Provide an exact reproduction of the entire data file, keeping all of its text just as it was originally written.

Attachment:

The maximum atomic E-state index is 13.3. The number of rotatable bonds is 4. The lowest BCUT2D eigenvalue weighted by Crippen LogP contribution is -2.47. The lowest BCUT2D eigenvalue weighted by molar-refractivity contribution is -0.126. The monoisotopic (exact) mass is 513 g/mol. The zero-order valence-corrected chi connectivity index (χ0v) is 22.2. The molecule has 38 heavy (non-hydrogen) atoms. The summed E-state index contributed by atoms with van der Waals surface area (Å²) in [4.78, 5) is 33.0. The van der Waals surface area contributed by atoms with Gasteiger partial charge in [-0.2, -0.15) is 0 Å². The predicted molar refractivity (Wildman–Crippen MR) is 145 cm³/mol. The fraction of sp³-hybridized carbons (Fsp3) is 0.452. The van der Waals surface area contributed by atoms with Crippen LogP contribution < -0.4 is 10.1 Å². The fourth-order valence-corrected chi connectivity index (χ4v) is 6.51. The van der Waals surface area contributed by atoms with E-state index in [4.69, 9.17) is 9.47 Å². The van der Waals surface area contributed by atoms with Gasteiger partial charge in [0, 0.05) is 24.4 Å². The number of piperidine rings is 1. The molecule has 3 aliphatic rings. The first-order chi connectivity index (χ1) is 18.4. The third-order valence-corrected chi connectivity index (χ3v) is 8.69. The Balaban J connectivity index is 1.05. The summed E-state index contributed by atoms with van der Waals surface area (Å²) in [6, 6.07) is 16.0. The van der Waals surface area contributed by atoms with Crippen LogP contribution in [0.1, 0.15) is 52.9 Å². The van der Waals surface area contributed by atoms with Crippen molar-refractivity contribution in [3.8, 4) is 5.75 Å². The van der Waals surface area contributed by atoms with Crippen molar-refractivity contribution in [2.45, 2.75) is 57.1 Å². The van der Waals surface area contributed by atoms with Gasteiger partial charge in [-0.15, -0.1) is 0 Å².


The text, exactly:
The maximum atomic E-state index is 13.3. The number of rotatable bonds is 4. The lowest BCUT2D eigenvalue weighted by Crippen LogP contribution is -2.47. The lowest BCUT2D eigenvalue weighted by molar-refractivity contribution is -0.126. The monoisotopic (exact) mass is 513 g/mol. The zero-order valence-corrected chi connectivity index (χ0v) is 22.2. The molecule has 38 heavy (non-hydrogen) atoms. The summed E-state index contributed by atoms with van der Waals surface area (Å²) in [4.78, 5) is 33.0. The van der Waals surface area contributed by atoms with Gasteiger partial charge in [-0.2, -0.15) is 0 Å². The predicted molar refractivity (Wildman–Crippen MR) is 145 cm³/mol. The fraction of sp³-hybridized carbons (Fsp3) is 0.452. The van der Waals surface area contributed by atoms with Crippen LogP contribution < -0.4 is 10.1 Å². The fourth-order valence-corrected chi connectivity index (χ4v) is 6.51. The van der Waals surface area contributed by atoms with E-state index in [4.69, 9.17) is 9.47 Å². The van der Waals surface area contributed by atoms with Gasteiger partial charge in [0, 0.05) is 24.4 Å². The number of piperidine rings is 1. The molecule has 3 aliphatic rings. The first-order chi connectivity index (χ1) is 18.4. The third-order valence-corrected chi connectivity index (χ3v) is 8.69. The Balaban J connectivity index is 1.05. The summed E-state index contributed by atoms with van der Waals surface area (Å²) in [6, 6.07) is 16.0. The van der Waals surface area contributed by atoms with Crippen LogP contribution in [0.1, 0.15) is 52.9 Å². The van der Waals surface area contributed by atoms with Crippen molar-refractivity contribution in [3.8, 4) is 5.75 Å². The van der Waals surface area contributed by atoms with Crippen molar-refractivity contribution in [2.45, 2.75) is 57.1 Å². The van der Waals surface area contributed by atoms with Gasteiger partial charge in [-0.15, -0.1) is 0 Å².